Bean common mosaic virus -- We continue to screen for bcmv resistance in order to assure production of quality seed. This virus, which is occasionally observed in ND, is prevalent in the PNW region, which affects seed production and, ultimately, supply. Selection for two resistance genes allows us to assure that the virus will not be problematic in NDSU material. Since the virus is seldom seen in ND, we evaluate material for reaction to this disease only during the winter months in the greenhouse. We have transferred resistance genes into Maverick and will begin yield testing these lines in 2002.
Anthracnose -- In 1998-99, we began identifying parental material that was used in the breeding program which possessed resistance to this disease. Several races of this disease are found worldwide, but the two most prevalent in the U.S. are races 7 and 73. Race 7 primarily attacks kidney bean and cranberry beans, but usually does little damage to cultivars of pinto, navy, black, and other market classes. Race 73, on the other hand, primarily incites damage to pinto, navy, black, and others, but usually has no effect on kidney and cranberry. Now that the disease has been found in ND, we have given breeding for resistance to this pathogen our greatest disease priority. Focusing our efforts on this problem will allow us to make good progress in incorporating resistance genes into adapted material. We are primarily interested in using the Co-42 gene for resistance, simply because we can screen for the presence of this gene in the absence of the pathogen by using molecular markers. This will allow us to rapidly backcross this resistance gene into desirable genotypes. NDSU is collaborating with USDA-ARS personnel in this area. Other sources of resistance also will be exploited, because our greatest chance of controlling this pathogen is to combine several resistance genes into our cultivars.
Germplasm Enhancement, Use of Molecular Markers
As described elsewhere, the breeding project is using laboratory procedures in an attempt to identify molecular markers associated with white mold resistance. Breeders could then select for the presence of the associated marker for the desired trait. The dry bean breeding project has shared laboratory space with the barley and oat breeding projects. Work at other laboratories has identified markers associated with three rust resistance genes, anthracnose resistance gene, and BCMV resistance genes. We are focusing on white mold resistance introgressed into pinto bean, rust resistance, root rot resistance, and quality traits. As additional markers are identified, it may be possible to select for a number of traits simultaneously using only leaf tissue. One potential aspect of this research would be to identify desirable genes in related species (e.g., drought tolerance, heat stress tolerance, and common blight resistance, all from tepary bean, Phaseolus acutifolius, and white mold resistance from scarlet runner bean, P. coccineus). We are working with USDA-ARS and the University of Puerto Rico on white mold resistance and use of other species as sources of resistance, respectively.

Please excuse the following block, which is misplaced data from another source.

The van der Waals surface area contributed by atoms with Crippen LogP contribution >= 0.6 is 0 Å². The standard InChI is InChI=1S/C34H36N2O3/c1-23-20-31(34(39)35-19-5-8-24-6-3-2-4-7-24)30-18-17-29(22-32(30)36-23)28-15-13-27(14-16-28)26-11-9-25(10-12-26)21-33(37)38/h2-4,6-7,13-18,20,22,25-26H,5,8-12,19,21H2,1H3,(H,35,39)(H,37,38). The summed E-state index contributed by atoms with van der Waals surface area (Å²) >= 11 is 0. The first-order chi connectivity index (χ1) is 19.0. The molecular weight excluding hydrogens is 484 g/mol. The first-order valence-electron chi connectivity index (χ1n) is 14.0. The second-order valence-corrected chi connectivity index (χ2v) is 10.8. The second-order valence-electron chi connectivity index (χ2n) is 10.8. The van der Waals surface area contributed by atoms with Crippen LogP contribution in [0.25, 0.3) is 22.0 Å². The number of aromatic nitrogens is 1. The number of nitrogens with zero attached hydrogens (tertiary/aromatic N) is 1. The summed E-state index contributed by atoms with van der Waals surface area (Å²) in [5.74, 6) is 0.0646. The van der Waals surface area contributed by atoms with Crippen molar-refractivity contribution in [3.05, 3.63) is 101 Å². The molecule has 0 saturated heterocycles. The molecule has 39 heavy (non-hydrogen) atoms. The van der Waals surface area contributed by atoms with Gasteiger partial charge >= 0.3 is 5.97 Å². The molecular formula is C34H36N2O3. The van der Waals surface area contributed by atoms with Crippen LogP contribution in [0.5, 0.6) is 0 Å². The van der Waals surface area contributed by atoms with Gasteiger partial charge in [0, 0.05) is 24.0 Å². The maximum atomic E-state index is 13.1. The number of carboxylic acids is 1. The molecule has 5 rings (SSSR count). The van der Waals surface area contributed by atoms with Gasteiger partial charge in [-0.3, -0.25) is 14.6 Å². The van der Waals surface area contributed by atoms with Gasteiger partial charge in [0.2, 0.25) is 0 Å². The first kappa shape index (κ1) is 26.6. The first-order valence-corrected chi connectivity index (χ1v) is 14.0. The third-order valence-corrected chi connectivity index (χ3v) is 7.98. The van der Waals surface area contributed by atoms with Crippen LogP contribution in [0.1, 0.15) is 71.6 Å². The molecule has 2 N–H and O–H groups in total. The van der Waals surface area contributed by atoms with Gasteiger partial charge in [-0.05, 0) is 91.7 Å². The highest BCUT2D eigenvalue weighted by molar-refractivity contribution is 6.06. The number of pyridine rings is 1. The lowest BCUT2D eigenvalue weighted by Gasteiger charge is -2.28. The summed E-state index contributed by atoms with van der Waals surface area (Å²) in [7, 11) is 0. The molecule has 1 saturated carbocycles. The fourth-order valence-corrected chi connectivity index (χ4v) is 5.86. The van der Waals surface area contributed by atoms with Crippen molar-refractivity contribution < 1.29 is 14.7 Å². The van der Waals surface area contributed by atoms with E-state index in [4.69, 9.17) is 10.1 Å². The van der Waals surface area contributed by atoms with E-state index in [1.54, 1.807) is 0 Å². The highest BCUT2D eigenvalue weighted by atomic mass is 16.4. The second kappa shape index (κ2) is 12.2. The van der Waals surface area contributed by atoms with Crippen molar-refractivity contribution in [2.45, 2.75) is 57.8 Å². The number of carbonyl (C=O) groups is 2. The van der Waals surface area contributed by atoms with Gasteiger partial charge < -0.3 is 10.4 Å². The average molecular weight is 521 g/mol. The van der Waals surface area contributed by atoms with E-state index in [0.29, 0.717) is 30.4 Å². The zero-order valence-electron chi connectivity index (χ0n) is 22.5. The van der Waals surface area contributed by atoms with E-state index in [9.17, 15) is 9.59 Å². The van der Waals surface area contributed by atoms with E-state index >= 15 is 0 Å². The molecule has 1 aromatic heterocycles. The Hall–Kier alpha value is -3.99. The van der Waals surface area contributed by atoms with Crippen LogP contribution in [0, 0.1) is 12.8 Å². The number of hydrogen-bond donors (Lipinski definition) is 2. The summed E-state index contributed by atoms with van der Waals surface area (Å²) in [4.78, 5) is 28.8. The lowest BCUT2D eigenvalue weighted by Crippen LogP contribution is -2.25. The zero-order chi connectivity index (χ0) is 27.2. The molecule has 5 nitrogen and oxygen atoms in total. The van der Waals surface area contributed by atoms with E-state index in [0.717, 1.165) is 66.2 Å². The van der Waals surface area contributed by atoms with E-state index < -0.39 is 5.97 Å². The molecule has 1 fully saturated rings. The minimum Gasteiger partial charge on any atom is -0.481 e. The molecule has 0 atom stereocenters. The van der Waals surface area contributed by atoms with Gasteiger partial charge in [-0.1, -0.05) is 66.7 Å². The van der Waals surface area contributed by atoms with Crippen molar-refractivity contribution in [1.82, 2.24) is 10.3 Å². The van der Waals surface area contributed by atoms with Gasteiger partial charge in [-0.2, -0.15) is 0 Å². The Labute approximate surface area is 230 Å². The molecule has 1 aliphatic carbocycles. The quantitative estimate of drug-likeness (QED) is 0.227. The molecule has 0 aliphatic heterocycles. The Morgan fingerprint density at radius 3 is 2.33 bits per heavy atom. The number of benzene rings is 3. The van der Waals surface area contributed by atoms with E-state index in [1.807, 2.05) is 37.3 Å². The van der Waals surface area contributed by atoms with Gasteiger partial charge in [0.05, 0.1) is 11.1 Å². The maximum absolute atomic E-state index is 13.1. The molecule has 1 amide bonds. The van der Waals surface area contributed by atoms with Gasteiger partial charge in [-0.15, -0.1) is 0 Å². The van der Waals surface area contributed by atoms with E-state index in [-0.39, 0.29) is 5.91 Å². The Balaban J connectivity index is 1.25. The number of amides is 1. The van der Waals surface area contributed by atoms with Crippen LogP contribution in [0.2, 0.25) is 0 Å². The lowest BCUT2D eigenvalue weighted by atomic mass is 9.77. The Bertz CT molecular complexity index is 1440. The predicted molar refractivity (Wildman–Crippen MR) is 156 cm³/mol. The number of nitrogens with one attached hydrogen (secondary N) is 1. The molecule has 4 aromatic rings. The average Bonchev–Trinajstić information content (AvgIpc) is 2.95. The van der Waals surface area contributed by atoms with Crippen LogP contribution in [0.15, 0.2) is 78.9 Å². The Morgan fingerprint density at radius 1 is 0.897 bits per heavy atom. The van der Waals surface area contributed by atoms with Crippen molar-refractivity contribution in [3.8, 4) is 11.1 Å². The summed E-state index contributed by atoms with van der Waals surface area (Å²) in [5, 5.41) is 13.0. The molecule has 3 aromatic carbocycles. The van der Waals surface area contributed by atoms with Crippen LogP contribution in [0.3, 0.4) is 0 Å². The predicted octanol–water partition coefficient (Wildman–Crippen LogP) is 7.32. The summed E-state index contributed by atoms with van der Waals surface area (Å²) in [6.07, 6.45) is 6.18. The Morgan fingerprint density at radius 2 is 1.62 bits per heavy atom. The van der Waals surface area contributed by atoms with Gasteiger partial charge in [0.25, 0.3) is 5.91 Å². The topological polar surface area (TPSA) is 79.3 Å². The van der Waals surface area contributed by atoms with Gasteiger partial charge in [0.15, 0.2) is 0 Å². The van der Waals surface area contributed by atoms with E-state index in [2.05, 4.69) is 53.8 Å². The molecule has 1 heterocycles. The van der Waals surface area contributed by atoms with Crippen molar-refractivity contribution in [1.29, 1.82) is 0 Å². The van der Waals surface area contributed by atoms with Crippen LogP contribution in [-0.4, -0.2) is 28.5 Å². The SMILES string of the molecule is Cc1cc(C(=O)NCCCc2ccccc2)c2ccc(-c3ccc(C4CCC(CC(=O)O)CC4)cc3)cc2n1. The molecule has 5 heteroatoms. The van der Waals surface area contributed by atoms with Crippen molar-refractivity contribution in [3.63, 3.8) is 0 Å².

We have developed populations to identify markers associated with genetic resistance for white mold and root rot from the core collection evaluation. We also routinely use molecular markers to evaluate for the presence of genes resistant to bean common mosaic virus and rust. We will begin routine evaluation of material for markers associated with common bacterial blight resistance.
Our next challenge is to combine use of molecular markers and greenhouse screening for anthracnose. Plant Pathology personnel will evaluate lines for reaction to anthracnose using greenhouse-grown seedlings, while we will concentrate on molecular markers. Information obtained from both sources will help us make important decisions on disease reactions and host genetics. We can utilize a molecular marker for the Co-42 resistance gene for anthracnose, which will provide effective resistance to most anthracnose strains in the U.S. and Canada.
The dry bean breeding program at NDSU has grown considerably since originating in 1980. Each year, several hundred unique hybridizations are made to develop improved genotypes in each of nine market classes. In addition, successful collaboration with scientists in several departments at NDSU and scientists at other institutions in the U.S. offer unique opportunities to expand the knowledge base of bean genetics and production.